What are CIFAS markers and how do I remove them?
CIFAS Marker Removal Guide: CIFAS markers explained
CIFAS markers and bank fraud indicators are likely to have come up in your credit applications, whether you were applying for credit for yourself or others. These markers can make it difficult to get credit. This is a serious inconvenience. There are some things you can do if you have problems with CIFAS markers. This article will answer some of your most frequent questions about CIFAS markers and provide guidance on how to get past them.
CIFAS markers explained: Quick Links
What is CIFAS exactly?
What are CIFAS markers and how can they help?
What is the difference between a CIFAS mark and a nondisclosure agreement
What are CIFAS markers and how can they affect me?
CIFAS markers are a problem for credit applications.
What are the various types of markers?
What happens if CIFAS markers are removed?
Is there an equivalent database that contains indicators of bank fraud?
Setfords can help you remove markers.
What is CIFAS and how does it function?
Credit Industry Fraud Avoidance System is a non-profit membership organization dedicated to fraud prevention. It maintains a large database on fraudulent behavior in the UK. CIFAS is a non-profit organization that focuses on fighting crime and fraud. Its members include many sectors, including financial institutions. They use it to access and report on possible fraud.
What do CIFAS markers signify and what are they?
An adverse decision is when a financial institution (bank, insurance company or loan company) suspects you or your company of financial crimes and places CIFAS marks on your credit report. This indicator may be used by other organizations to find out more about you and the risks of lending to your company.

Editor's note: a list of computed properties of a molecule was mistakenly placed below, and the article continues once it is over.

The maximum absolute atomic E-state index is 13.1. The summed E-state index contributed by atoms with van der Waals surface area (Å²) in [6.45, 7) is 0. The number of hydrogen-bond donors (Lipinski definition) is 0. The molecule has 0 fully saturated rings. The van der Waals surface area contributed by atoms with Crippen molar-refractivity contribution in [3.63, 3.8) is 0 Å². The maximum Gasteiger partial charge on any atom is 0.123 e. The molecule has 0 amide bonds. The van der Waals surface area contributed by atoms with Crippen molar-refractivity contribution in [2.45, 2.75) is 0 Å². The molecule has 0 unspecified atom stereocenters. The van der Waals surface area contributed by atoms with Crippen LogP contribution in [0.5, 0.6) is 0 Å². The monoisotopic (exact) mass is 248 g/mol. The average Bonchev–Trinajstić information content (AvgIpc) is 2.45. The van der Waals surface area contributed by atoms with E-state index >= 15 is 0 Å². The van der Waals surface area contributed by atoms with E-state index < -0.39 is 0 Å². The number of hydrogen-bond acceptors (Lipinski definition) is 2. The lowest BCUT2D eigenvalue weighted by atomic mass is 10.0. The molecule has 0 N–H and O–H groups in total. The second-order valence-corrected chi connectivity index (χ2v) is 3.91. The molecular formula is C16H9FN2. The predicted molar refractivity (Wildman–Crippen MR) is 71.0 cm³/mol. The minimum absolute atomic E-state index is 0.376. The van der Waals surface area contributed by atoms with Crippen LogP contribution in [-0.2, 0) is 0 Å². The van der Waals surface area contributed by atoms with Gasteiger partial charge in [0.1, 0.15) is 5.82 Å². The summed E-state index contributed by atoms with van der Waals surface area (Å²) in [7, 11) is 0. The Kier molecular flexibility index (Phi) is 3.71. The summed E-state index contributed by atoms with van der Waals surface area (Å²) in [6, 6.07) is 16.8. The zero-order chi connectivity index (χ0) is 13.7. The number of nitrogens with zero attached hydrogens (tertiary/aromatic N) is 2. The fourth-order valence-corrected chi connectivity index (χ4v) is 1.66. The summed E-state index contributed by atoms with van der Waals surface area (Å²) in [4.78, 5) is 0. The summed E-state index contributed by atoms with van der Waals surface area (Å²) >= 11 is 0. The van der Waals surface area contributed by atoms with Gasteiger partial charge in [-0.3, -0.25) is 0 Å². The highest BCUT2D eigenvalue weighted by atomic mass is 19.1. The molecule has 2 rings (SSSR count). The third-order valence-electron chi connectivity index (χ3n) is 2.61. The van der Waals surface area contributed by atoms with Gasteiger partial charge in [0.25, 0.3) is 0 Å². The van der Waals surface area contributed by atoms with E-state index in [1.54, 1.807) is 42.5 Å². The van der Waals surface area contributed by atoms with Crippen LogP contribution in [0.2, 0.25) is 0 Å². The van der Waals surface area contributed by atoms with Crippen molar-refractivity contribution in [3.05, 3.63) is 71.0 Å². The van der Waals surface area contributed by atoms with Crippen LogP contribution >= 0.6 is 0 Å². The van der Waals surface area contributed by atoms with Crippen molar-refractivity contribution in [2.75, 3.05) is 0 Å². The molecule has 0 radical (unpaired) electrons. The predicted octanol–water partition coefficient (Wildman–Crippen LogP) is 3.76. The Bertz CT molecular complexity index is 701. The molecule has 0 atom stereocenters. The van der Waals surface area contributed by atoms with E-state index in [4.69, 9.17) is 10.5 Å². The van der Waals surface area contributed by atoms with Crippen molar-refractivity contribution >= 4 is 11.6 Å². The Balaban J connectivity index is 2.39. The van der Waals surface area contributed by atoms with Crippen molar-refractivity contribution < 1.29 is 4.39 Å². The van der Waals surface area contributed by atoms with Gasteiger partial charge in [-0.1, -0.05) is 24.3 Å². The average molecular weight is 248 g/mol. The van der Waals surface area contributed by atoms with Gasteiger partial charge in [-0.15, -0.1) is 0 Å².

What can I do if my Internet account is disabled?
CIFAS markers are often not known to many people until they apply for credit or are denied.
If you are a victim of fraud, CIFAS can show a record on your credit report of your CIFAS marker. If you do not have one of the two types of markers (Victims of Impersonation and Protective Registration), then CIFAS can only help you to access it. The financial institution that placed the mark on you has no legal responsibility for letting you know about it or explaining why it is there.
What can CIFAS markers do for me?
CIFAS markers against you could have the following negative consequences
Most likely, you won’t be approved for credit, including a mortgage, auto loan, overdraft or cell phone contract. Even if you submit an additional application, your application may still be rejected.
Even if you do not have any accounts affected, financial institutions might close them if they are concerned about activity on any of them.
It is almost certain that the application for a bank account will be denied.
If you are less than 21 years of age and don’t have a bank account, the Student Loans Company may deny your request for student loans.
If you work in financial services, a CIFAS marker could hurt your career or prevent you from applying for future jobs.
Red flags on the part of a company’s board could mean it is unable to get loans, other types credit or banking services.
This is not a complete list. There are many ways a CIFAS mark could harm your business. Get in touch immediately if you have been affected to discuss your options.
CIFAS marks are a roadblock in obtaining credit.
Richardson Lissack consultants choose a more flexible and balanced job that is both satisfying and fulfilling. Many credit applications are automatically reviewed. For example, a store credit card or vehicle financing can be automatically checked. This automated process will be stopped if a CIFAS mark is placed against you. Your application will need to undergo additional checks.
Due to their past history, financial institutions might be less likely to lend to CIFAS-marked individuals.
What are the various types of markers?
There are eight types of CIFAS markers. Each CIFAS marker stands for something different and each one has a different duration. These are their respective names: